Have you ever wondered where Canola oil comes from? Unlike Olive oil (olives), Peanut oil (peanuts), Coconut oil (coconuts), I'm not familiar with a Canola plant, fruit, seed or nut. That's because there is no Canola plant to produce this oil from. Canola oil is made from genetically modified rapeseed. This oil was first introduced by our neighbors to the north, Canada, and the word Canola was made up in 1978 from "CANadian Oil, Low Acid". The fact is, Canola oil is an artificially created, genetically modified food whose seed is so far deviated from natural rapeseed that it has actually been patented. How's that for a science experiment?
Mainstream media, the U.S. and Canadian governments, the FDA, the USDA, the American Heart Association and more would have us believe that Canola oil is not only "heart healthy", but good for you. And don't forget Big Ag's influence with their heavy-handed marketing tactics. Canola oil is cheap to produce and they have spent a lot of money trying to convince you, me and the rest of the world to purchase it as your "healthy" oil choice. Since when has Big Ag been concerned abour our health?
In the mid-1980's, the oil industry in American was in a bind. Numerous government and medical agencies were promoting polyunsaturated oils as "heart healthy" alternatives to "artery-clogging" saturated fats. Polyunsaturated oils, Corn and Soybean, were under attack for causing numerous health problems including cancer. The oil industry couldn't continue advocating large amounts of ployunsaturated oils AND continue to promote them as healthy with the mounting evidence to the contrary. And they certainly couldn't return to using the traditional healthy saturated fats - butter, coconut oil, palm oil, tallow, lard - without admiting they were wrong and had made a mess of things.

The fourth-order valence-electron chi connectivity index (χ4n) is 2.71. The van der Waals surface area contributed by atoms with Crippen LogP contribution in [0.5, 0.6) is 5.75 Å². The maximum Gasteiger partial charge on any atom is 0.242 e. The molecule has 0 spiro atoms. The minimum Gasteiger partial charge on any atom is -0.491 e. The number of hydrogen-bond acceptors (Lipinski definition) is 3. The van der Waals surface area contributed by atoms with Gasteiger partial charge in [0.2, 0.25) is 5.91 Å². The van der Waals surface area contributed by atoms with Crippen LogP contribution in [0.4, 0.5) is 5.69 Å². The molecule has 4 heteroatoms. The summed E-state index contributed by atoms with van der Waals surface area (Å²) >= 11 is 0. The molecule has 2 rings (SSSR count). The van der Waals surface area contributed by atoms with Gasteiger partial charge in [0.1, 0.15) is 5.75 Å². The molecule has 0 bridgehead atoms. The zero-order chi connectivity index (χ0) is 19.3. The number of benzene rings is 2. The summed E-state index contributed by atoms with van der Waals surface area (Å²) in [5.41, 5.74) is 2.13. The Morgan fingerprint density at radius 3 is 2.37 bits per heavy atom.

According to “The Great Con-ola,” the solution was to embrace the use of monounsaturated oils, such as olive oil. Monounsaturated oils had been shown to have a “better” effect than polyunsaturated oils on cholesterol levels and other blood parameters. In addition, many heart-healthy advocates had popularized the notion that a Mediterranean diet, rich in olive oil, protected against heart disease and ensured a long and healthy life. Unfortunately, olives required special growing conditions that made it impossible for olive oil to be used widely and olive oil was costly, especially for mass-produced commercial products.
Traditional rapeseed oil was a monounsaturated oil that had been used extensively in many parts of the world. It contains almost 60 percent monounsaturated fatty acids compared to approximately 70 percent in olive oil. Unfortunately, rapeseed oil also comprised of erucic acid, a 22-carbon monounsaturated fatty acid that had been associated with Keshan’s disease, characterized by fibrotic lesions of the heart.
In the late 1970s, using a technique called seed splitting, Canadian plant breeders came up with a variety of rapeseed that produced a monounsaturated oil (low in 22-carbon erucic acid and high in 18-carbon oleic acid) very like olive oil. Originally, it was called LEAR (Low Erucic Acid Rapeseed). However, neither the name Rape nor LEAR were considered suitable for marketing purposes. The new name, Canola, was considered a hit.